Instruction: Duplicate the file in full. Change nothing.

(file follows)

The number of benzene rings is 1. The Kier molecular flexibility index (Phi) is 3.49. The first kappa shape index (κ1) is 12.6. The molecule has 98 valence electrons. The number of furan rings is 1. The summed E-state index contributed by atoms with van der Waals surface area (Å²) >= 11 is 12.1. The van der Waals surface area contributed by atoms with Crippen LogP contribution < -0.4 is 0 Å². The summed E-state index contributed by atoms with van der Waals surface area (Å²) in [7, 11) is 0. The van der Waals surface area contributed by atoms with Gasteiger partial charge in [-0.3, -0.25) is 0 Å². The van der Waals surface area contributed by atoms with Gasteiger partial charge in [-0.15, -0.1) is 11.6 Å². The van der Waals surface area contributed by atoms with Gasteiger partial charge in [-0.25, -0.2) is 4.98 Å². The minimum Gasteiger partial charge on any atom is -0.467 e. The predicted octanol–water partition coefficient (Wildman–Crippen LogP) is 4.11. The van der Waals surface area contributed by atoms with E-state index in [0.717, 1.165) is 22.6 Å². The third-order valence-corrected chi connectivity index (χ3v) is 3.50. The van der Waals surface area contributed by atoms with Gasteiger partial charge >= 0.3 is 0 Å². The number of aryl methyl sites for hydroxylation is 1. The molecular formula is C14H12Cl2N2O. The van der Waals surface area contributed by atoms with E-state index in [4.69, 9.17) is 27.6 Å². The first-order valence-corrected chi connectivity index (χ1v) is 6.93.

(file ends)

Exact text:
The number of benzene rings is 1. The Kier molecular flexibility index (Phi) is 3.49. The first kappa shape index (κ1) is 12.6. The molecule has 98 valence electrons. The number of furan rings is 1. The summed E-state index contributed by atoms with van der Waals surface area (Å²) >= 11 is 12.1. The van der Waals surface area contributed by atoms with Crippen LogP contribution < -0.4 is 0 Å². The summed E-state index contributed by atoms with van der Waals surface area (Å²) in [7, 11) is 0. The van der Waals surface area contributed by atoms with Gasteiger partial charge in [-0.3, -0.25) is 0 Å². The van der Waals surface area contributed by atoms with Gasteiger partial charge in [-0.15, -0.1) is 11.6 Å². The van der Waals surface area contributed by atoms with Gasteiger partial charge in [-0.25, -0.2) is 4.98 Å². The minimum Gasteiger partial charge on any atom is -0.467 e. The predicted octanol–water partition coefficient (Wildman–Crippen LogP) is 4.11. The van der Waals surface area contributed by atoms with E-state index in [0.717, 1.165) is 22.6 Å². The third-order valence-corrected chi connectivity index (χ3v) is 3.50. The van der Waals surface area contributed by atoms with Gasteiger partial charge >= 0.3 is 0 Å². The number of aryl methyl sites for hydroxylation is 1. The molecular formula is C14H12Cl2N2O. The van der Waals surface area contributed by atoms with E-state index in [4.69, 9.17) is 27.6 Å². The first-order valence-corrected chi connectivity index (χ1v) is 6.93.